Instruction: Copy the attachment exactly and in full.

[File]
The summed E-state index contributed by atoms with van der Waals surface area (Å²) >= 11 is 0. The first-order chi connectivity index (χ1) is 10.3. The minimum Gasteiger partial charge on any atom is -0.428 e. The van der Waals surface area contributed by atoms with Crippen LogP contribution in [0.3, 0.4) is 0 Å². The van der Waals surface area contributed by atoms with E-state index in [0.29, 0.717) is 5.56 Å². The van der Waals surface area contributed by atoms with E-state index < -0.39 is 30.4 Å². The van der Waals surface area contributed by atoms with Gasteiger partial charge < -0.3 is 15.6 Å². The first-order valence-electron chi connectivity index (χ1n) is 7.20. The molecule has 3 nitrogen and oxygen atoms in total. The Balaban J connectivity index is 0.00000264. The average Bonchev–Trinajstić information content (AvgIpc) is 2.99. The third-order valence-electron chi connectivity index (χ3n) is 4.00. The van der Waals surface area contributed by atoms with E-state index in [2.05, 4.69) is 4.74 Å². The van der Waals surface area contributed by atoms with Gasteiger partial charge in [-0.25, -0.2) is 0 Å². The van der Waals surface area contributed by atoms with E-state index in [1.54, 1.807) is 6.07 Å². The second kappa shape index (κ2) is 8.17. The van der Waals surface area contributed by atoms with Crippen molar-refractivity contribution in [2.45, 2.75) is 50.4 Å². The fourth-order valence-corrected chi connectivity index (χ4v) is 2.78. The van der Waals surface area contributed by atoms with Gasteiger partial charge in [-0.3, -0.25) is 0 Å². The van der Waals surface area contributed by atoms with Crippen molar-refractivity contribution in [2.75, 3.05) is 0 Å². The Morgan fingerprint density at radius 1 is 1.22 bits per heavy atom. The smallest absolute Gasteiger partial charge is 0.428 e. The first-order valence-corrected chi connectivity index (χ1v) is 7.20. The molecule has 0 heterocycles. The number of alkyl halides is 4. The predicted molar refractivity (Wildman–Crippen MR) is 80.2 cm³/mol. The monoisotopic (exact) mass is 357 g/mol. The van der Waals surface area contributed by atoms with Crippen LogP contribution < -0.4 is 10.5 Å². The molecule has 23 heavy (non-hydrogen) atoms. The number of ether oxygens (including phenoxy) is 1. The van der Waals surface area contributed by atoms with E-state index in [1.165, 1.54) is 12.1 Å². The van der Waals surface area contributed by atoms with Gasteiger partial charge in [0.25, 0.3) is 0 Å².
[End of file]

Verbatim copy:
The summed E-state index contributed by atoms with van der Waals surface area (Å²) >= 11 is 0. The first-order chi connectivity index (χ1) is 10.3. The minimum Gasteiger partial charge on any atom is -0.428 e. The van der Waals surface area contributed by atoms with Crippen LogP contribution in [0.3, 0.4) is 0 Å². The van der Waals surface area contributed by atoms with E-state index in [0.29, 0.717) is 5.56 Å². The van der Waals surface area contributed by atoms with E-state index < -0.39 is 30.4 Å². The van der Waals surface area contributed by atoms with Gasteiger partial charge < -0.3 is 15.6 Å². The first-order valence-electron chi connectivity index (χ1n) is 7.20. The molecule has 3 nitrogen and oxygen atoms in total. The Balaban J connectivity index is 0.00000264. The average Bonchev–Trinajstić information content (AvgIpc) is 2.99. The third-order valence-electron chi connectivity index (χ3n) is 4.00. The van der Waals surface area contributed by atoms with E-state index in [2.05, 4.69) is 4.74 Å². The van der Waals surface area contributed by atoms with Gasteiger partial charge in [-0.25, -0.2) is 0 Å². The van der Waals surface area contributed by atoms with E-state index in [1.54, 1.807) is 6.07 Å². The second kappa shape index (κ2) is 8.17. The van der Waals surface area contributed by atoms with Crippen molar-refractivity contribution in [2.45, 2.75) is 50.4 Å². The fourth-order valence-corrected chi connectivity index (χ4v) is 2.78. The van der Waals surface area contributed by atoms with Gasteiger partial charge in [-0.3, -0.25) is 0 Å². The van der Waals surface area contributed by atoms with Crippen molar-refractivity contribution in [2.75, 3.05) is 0 Å². The Morgan fingerprint density at radius 1 is 1.22 bits per heavy atom. The smallest absolute Gasteiger partial charge is 0.428 e. The first-order valence-corrected chi connectivity index (χ1v) is 7.20. The molecule has 0 heterocycles. The number of alkyl halides is 4. The predicted molar refractivity (Wildman–Crippen MR) is 80.2 cm³/mol. The monoisotopic (exact) mass is 357 g/mol. The van der Waals surface area contributed by atoms with Crippen LogP contribution < -0.4 is 10.5 Å². The molecule has 23 heavy (non-hydrogen) atoms. The number of ether oxygens (including phenoxy) is 1. The van der Waals surface area contributed by atoms with E-state index in [1.165, 1.54) is 12.1 Å². The van der Waals surface area contributed by atoms with Gasteiger partial charge in [0.25, 0.3) is 0 Å².